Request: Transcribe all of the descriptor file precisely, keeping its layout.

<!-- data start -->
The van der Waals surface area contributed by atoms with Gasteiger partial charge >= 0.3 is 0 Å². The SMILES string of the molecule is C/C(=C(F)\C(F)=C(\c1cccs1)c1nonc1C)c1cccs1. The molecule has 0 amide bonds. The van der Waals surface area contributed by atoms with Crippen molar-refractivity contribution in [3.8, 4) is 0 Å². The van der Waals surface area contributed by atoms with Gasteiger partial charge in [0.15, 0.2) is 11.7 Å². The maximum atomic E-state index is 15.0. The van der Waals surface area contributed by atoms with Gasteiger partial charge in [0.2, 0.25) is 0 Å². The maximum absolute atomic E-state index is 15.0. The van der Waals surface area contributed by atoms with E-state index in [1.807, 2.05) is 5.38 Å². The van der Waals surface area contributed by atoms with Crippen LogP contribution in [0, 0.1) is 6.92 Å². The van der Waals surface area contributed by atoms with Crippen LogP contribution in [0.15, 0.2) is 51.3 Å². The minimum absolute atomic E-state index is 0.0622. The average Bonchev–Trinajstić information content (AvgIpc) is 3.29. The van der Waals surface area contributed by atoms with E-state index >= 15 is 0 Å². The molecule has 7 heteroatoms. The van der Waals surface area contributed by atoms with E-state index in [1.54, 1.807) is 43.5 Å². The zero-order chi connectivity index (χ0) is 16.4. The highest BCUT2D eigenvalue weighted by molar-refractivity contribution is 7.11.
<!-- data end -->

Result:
The van der Waals surface area contributed by atoms with Gasteiger partial charge >= 0.3 is 0 Å². The SMILES string of the molecule is C/C(=C(F)\C(F)=C(\c1cccs1)c1nonc1C)c1cccs1. The molecule has 0 amide bonds. The van der Waals surface area contributed by atoms with Crippen molar-refractivity contribution in [3.8, 4) is 0 Å². The van der Waals surface area contributed by atoms with Gasteiger partial charge in [0.15, 0.2) is 11.7 Å². The maximum atomic E-state index is 15.0. The van der Waals surface area contributed by atoms with Gasteiger partial charge in [0.2, 0.25) is 0 Å². The maximum absolute atomic E-state index is 15.0. The van der Waals surface area contributed by atoms with E-state index in [1.807, 2.05) is 5.38 Å². The van der Waals surface area contributed by atoms with Crippen LogP contribution in [0, 0.1) is 6.92 Å². The van der Waals surface area contributed by atoms with Crippen LogP contribution in [0.15, 0.2) is 51.3 Å². The minimum absolute atomic E-state index is 0.0622. The average Bonchev–Trinajstić information content (AvgIpc) is 3.29. The van der Waals surface area contributed by atoms with E-state index >= 15 is 0 Å². The molecule has 7 heteroatoms. The van der Waals surface area contributed by atoms with E-state index in [1.54, 1.807) is 43.5 Å². The zero-order chi connectivity index (χ0) is 16.4. The highest BCUT2D eigenvalue weighted by molar-refractivity contribution is 7.11.